I’m happy to report that I have recently been appointed a lecturer in management to teach a class on investor relations at the Jones Graduate School of Management at Rice University. Teaching is something I’ve wanted to do since leaving the corporate world about eight months ago, so I’m delighted to have this opportunity, especially at an institution of the caliber of Rice.
Once the first blush of enthusiasm wore off, I started thinking about how to teach the class. Naturally, I immediately decided to do what all investor relations people do, which is to engage in peer comparisons. (Gale Wiley, the teacher of this class at Rice in previous years, has been generous in his advice, but I also wanted to try to get a larger picture.) I freely admit that if I could find good classroom materials and case studies, I would use them, as I had no desire to recreate the wheel. (I prefer to think of this as good research, not copying or plagiarism.) It turns out that the course on investor relations taught at Rice is the only class taught to MBA students that I could find. Northwestern, where I went to business school, chooses to teach investor relations out of the Medill School of Journalism, but beyond that I have found no other graduate school programs. There are certificate programs at several universities and a number of stand alone seminars in the subject, but no other graduate school programs that I could find.
Naturally, this started me thinking, why does this subject sit in academic limbo? Every publicly traded company has to deal with investors and is intimately concerned with its stock price, yet most business schools assume that if you just sort of throw the accounting numbers out there, the market will price the stock efficiently. What this ignores is that the stock price is a discount of future cash flows, and much of the future depends on management and their plans for the future. It is very difficult to figure much of that out without seeing management, hearing what they have to say and placing it in context. To put it another way, past performance coupled with the perception of future performance translates into stock price. The role of investor relations is to provide information both about why past performance was the way it was and what the expectations are for the future. Any finance professor will tell you that lack of information or asymmetric information leads to inefficient markets, so to put an academic spin on it, the role of investor relations is to make the market operate more efficiently by providing more information.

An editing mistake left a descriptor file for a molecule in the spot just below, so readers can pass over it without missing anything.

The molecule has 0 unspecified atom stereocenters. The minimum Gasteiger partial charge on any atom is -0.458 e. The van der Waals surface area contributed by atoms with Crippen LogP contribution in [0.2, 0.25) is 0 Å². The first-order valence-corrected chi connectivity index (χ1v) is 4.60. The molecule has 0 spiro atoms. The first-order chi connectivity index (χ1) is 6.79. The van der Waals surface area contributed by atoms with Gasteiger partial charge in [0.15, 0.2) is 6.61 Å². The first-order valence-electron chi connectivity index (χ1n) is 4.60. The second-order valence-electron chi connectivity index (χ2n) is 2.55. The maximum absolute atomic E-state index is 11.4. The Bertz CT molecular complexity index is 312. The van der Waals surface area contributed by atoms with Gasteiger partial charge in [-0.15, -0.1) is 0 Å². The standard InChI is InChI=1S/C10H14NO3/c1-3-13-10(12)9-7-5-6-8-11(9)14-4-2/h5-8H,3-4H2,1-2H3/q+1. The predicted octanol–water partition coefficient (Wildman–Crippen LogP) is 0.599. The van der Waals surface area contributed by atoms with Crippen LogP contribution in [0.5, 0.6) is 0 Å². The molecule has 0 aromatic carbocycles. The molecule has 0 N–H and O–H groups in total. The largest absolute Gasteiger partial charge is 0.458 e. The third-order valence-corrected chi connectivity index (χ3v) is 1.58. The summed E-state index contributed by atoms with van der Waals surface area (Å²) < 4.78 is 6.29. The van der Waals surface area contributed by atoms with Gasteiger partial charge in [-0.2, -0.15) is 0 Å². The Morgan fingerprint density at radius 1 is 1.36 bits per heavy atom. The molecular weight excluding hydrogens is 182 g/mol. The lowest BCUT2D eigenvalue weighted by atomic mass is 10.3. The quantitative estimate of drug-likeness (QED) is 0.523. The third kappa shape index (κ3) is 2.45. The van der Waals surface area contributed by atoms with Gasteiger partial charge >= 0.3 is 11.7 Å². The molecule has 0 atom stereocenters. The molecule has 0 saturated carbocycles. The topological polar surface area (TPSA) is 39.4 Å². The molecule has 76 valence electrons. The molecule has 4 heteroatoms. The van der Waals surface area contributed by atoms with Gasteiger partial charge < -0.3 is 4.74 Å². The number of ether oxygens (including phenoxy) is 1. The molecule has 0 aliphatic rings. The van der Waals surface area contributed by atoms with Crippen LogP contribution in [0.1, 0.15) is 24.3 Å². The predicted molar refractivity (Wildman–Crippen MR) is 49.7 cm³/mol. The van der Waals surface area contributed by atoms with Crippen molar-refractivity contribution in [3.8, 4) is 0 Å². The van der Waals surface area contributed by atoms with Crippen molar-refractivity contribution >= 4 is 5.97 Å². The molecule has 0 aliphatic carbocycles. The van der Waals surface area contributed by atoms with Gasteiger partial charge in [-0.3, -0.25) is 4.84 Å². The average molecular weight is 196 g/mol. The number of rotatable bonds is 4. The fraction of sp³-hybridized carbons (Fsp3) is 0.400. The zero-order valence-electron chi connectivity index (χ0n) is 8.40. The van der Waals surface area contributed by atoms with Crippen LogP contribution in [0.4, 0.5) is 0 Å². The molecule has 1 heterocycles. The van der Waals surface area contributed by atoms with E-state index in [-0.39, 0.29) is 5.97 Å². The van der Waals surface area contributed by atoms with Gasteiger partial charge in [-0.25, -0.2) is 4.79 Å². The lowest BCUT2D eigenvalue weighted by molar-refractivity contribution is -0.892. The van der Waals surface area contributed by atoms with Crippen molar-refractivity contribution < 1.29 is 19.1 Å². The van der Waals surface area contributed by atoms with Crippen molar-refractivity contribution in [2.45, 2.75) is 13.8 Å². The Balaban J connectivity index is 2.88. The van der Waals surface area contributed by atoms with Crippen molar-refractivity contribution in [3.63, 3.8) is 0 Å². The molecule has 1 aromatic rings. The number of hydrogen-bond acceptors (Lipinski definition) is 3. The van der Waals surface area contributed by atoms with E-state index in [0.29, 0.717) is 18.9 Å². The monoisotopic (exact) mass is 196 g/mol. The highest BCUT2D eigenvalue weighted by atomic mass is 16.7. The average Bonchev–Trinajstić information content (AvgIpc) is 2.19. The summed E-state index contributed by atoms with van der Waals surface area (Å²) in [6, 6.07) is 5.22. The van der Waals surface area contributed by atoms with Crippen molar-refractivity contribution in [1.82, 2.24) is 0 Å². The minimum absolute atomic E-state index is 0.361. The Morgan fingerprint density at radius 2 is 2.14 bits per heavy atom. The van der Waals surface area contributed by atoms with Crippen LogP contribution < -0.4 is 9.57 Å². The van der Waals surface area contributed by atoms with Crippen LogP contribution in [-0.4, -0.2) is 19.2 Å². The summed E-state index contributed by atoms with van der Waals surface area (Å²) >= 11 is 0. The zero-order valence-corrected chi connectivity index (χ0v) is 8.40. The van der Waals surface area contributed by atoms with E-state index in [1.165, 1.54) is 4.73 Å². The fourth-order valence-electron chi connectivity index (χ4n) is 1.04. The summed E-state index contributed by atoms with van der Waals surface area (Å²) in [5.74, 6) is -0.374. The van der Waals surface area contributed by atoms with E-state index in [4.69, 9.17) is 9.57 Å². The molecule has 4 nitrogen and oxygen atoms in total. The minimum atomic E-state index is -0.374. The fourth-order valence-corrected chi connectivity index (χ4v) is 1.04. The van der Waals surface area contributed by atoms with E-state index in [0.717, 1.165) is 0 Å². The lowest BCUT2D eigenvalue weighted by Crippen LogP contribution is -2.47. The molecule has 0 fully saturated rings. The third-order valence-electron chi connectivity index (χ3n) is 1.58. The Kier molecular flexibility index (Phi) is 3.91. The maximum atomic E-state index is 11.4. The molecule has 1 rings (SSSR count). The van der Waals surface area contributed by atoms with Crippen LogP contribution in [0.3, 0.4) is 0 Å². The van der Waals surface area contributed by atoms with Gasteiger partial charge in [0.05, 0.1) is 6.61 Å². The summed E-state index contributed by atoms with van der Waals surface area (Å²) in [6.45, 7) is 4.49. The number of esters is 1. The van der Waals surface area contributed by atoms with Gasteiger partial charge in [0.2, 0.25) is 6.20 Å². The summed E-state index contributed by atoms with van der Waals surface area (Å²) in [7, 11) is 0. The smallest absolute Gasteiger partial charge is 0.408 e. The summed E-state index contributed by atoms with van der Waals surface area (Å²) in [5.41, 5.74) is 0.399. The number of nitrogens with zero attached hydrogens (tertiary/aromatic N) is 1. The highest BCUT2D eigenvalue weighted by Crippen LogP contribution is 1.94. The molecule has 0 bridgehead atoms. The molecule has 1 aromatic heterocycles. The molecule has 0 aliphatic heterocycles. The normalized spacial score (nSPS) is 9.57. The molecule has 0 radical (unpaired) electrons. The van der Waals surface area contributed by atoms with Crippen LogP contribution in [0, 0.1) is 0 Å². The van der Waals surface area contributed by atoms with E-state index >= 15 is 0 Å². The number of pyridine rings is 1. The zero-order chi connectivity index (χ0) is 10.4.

So perhaps this is the start of a campaign to bring more academic respectability to investor relations. When you think about the total value of stocks traded every day, it might make sense to pay a bit more attention to how information gets from companies to investors and the effect that has on investor behavior. On the other hand, it just might be the start for me of a long slide into academically obscure topics. Perhaps “Multidimensional Aspects of Asymmetric Information Flows Between Companies and Investors in the Equity Markets” would be a starting point.